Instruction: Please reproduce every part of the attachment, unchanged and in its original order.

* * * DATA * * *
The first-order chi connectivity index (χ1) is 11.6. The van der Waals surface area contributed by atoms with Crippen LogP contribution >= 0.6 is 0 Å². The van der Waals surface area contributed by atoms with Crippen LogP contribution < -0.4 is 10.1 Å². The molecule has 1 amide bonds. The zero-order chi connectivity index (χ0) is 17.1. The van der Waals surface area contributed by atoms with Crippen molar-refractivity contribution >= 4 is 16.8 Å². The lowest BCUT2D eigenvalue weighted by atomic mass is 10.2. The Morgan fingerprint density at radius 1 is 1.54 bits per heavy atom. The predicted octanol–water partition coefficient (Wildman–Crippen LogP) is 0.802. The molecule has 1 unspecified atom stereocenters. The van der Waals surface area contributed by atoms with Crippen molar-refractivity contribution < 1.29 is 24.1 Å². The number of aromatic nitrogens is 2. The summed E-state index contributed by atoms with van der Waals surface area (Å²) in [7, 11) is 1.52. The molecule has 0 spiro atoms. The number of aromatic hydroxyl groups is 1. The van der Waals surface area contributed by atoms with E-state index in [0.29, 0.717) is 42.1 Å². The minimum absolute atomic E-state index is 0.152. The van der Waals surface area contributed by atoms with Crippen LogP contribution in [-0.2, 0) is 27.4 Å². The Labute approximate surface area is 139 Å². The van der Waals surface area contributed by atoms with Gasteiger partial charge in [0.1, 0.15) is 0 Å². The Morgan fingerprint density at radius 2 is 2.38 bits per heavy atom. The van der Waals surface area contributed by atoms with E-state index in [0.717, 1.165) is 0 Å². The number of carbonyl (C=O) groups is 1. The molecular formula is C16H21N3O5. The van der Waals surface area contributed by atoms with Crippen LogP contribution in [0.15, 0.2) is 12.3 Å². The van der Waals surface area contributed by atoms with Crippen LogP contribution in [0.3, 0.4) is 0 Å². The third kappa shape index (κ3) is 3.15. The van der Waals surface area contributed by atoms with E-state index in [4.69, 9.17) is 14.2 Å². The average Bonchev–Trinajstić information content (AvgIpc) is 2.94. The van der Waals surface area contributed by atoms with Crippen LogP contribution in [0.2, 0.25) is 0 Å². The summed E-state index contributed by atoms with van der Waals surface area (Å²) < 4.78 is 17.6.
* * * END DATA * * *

The first-order chi connectivity index (χ1) is 11.6. The van der Waals surface area contributed by atoms with Crippen LogP contribution >= 0.6 is 0 Å². The van der Waals surface area contributed by atoms with Crippen LogP contribution < -0.4 is 10.1 Å². The molecule has 1 amide bonds. The zero-order chi connectivity index (χ0) is 17.1. The van der Waals surface area contributed by atoms with Crippen molar-refractivity contribution >= 4 is 16.8 Å². The lowest BCUT2D eigenvalue weighted by atomic mass is 10.2. The Morgan fingerprint density at radius 1 is 1.54 bits per heavy atom. The predicted octanol–water partition coefficient (Wildman–Crippen LogP) is 0.802. The molecule has 1 unspecified atom stereocenters. The van der Waals surface area contributed by atoms with Crippen molar-refractivity contribution < 1.29 is 24.1 Å². The number of aromatic nitrogens is 2. The summed E-state index contributed by atoms with van der Waals surface area (Å²) in [7, 11) is 1.52. The molecule has 0 spiro atoms. The number of aromatic hydroxyl groups is 1. The van der Waals surface area contributed by atoms with E-state index in [0.29, 0.717) is 42.1 Å². The minimum absolute atomic E-state index is 0.152. The van der Waals surface area contributed by atoms with Crippen LogP contribution in [-0.2, 0) is 27.4 Å². The Labute approximate surface area is 139 Å². The van der Waals surface area contributed by atoms with Gasteiger partial charge in [0.1, 0.15) is 0 Å². The Morgan fingerprint density at radius 2 is 2.38 bits per heavy atom. The van der Waals surface area contributed by atoms with E-state index in [0.717, 1.165) is 0 Å². The number of carbonyl (C=O) groups is 1. The molecular formula is C16H21N3O5. The van der Waals surface area contributed by atoms with Crippen LogP contribution in [0.15, 0.2) is 12.3 Å². The van der Waals surface area contributed by atoms with Crippen LogP contribution in [0.3, 0.4) is 0 Å². The third kappa shape index (κ3) is 3.15. The van der Waals surface area contributed by atoms with E-state index in [4.69, 9.17) is 14.2 Å². The average Bonchev–Trinajstić information content (AvgIpc) is 2.94. The van der Waals surface area contributed by atoms with Crippen LogP contribution in [0.2, 0.25) is 0 Å². The summed E-state index contributed by atoms with van der Waals surface area (Å²) < 4.78 is 17.6.